The “patients” − two men and a baby − are laid out on hospital beds in the spacious lab. They moan, cry and sweat, almost as though they were real people. But these lifelike machines, with exteriors that feel like real skin, aren’t human: they’re $150,000 simulators designed to train students in respiratory health.
A handful of students sit around a table talking with a professor, while public relations specialist Diane Martin quietly, with only a hint of Newfoundland in her voice, points out the newest acquisitions of the lab. The scene in this cutting-edge education lab at the College of the North Atlantic could easily be found in St. John’s where the college was founded, but the students in full black hijabs and the palm trees that frame the school’s entrance suggest otherwise. This brand new campus is in Qatar, a tiny country on the Persian Gulf.
Canada’s universities are well-known for focusing on internationalization, particularly during the past decade, but increasingly colleges are also looking beyond our borders to deliver programs, recruit students and seek out global experiences for their domestic students. In fact, with 2,000 students, 10-year-old College of the North Atlantic Qatar (CNA-Q) is the largest Canadian higher-education campus outside Canada.
CNA-Q was originally contracted by Qatar to offer education for workers in its oil and gas industry, but that mandate has significantly expanded to provide training in subjects as disparate as health sciences, English language, business and even creative writing. CNA-Q’s expansion is part of the push in Qatar, under the reform-minded emir, Sheikh Hamad bin Khalifa Al-Thani, to revolutionize its post-secondary education system. This is in order to create an educated populace to bring in new economic development and diversify its now primarily natural-gas economy.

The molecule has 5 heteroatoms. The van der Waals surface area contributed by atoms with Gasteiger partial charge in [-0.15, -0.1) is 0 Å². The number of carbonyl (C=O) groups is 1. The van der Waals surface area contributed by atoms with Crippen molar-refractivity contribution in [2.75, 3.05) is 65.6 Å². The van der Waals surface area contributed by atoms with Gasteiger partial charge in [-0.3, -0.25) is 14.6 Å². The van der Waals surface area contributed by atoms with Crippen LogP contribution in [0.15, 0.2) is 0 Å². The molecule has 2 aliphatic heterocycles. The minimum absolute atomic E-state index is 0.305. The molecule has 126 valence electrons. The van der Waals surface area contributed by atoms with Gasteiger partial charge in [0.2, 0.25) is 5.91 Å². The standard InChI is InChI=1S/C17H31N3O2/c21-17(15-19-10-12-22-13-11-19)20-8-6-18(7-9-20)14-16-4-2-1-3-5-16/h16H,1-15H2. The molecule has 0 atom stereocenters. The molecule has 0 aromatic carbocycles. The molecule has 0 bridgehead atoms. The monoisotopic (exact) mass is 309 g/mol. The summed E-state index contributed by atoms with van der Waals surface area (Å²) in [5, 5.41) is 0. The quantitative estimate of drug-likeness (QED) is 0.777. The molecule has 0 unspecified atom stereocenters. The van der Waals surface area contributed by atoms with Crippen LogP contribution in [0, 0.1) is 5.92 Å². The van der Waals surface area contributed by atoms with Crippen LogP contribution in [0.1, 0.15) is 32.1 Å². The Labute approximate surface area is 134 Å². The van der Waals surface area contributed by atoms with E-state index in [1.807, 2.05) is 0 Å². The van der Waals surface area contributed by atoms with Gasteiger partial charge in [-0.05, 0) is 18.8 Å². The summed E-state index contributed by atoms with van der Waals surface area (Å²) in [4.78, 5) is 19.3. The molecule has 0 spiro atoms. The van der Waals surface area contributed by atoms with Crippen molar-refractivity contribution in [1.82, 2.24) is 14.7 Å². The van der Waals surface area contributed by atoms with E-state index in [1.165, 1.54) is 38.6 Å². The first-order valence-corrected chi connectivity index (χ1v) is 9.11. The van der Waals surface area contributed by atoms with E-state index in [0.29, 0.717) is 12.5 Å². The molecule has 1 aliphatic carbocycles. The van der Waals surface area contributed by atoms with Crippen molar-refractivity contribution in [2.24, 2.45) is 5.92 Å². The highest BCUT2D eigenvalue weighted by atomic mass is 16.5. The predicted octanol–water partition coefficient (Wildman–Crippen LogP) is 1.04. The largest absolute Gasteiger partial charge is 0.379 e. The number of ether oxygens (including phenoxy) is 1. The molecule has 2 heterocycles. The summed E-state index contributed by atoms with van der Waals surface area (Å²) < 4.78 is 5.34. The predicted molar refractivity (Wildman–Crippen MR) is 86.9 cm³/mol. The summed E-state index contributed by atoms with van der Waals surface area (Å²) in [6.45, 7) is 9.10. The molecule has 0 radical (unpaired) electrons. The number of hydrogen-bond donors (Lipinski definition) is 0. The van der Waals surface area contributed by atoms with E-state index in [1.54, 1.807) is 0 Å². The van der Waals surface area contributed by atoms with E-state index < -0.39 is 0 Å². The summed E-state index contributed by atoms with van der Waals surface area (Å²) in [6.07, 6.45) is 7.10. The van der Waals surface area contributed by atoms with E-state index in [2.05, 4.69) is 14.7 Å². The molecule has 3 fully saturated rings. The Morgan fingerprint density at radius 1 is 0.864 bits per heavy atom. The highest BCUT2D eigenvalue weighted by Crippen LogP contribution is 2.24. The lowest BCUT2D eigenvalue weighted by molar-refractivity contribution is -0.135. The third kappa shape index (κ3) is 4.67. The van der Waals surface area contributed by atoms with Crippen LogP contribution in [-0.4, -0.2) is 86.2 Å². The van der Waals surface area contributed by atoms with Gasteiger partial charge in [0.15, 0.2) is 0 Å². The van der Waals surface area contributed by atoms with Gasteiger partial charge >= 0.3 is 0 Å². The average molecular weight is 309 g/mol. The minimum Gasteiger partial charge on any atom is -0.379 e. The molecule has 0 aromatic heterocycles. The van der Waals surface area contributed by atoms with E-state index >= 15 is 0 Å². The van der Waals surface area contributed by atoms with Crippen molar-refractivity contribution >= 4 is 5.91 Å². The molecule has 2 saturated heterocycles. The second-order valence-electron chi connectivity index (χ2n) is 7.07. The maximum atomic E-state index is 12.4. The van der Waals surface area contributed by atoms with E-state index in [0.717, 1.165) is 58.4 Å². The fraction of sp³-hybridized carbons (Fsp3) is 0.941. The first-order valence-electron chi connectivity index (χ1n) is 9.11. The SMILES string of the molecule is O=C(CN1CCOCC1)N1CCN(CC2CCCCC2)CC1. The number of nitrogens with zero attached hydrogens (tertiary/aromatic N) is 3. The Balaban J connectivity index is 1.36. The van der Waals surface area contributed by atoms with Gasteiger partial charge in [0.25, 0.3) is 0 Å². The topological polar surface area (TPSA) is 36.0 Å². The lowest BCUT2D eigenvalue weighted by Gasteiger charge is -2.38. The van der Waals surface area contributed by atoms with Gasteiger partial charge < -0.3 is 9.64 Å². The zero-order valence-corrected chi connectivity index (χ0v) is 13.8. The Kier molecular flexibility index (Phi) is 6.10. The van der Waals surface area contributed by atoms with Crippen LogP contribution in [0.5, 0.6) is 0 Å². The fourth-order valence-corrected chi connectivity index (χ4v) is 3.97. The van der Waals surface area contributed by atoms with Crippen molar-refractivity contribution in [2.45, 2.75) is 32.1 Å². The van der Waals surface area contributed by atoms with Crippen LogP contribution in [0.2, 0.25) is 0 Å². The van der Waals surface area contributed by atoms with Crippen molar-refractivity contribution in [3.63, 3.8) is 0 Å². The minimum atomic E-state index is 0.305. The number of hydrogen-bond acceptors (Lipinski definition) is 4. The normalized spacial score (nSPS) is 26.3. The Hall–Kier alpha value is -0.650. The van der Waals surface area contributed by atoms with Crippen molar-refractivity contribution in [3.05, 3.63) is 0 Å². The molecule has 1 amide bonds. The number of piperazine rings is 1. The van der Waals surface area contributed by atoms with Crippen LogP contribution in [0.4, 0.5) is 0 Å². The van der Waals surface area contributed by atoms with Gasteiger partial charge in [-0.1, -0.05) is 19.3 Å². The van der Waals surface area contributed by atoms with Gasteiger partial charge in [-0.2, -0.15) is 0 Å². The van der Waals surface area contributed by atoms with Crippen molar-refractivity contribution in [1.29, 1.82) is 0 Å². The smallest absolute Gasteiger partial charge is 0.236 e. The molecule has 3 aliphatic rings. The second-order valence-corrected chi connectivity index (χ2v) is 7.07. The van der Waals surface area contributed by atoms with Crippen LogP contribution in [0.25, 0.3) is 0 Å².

CNA-Q’s expansion is an anomaly among colleges, however. While university administrators often go abroad to build their global profiles, compete with other leading universities to offer high-level degrees in emerging economies, and attract the world’s best students and faculty, most college administrators describe a more modest motivation for internationalizing: They want to improve the quality of education they provide to domestic students by offering global perspectives. In 2010, the Ontario government pledged to increase the number of international students at its colleges and universities by 50 per cent in five years, which has put pressure on colleges to grow their presence abroad.
“We started by asking, ‘How can we create a better graduate?’” says Sean Coote, director international of Niagara College, “and we realized we needed graduates who were prepared for a global world, regardless of whether they would be employed in Toronto or Katmandu.” For Niagara College, that meant recruiting students from all over the world who could offer that international perspective that is difficult to teach in a classroom. Of the college’s 9,000 students, 1,000 come from more than 75 different countries.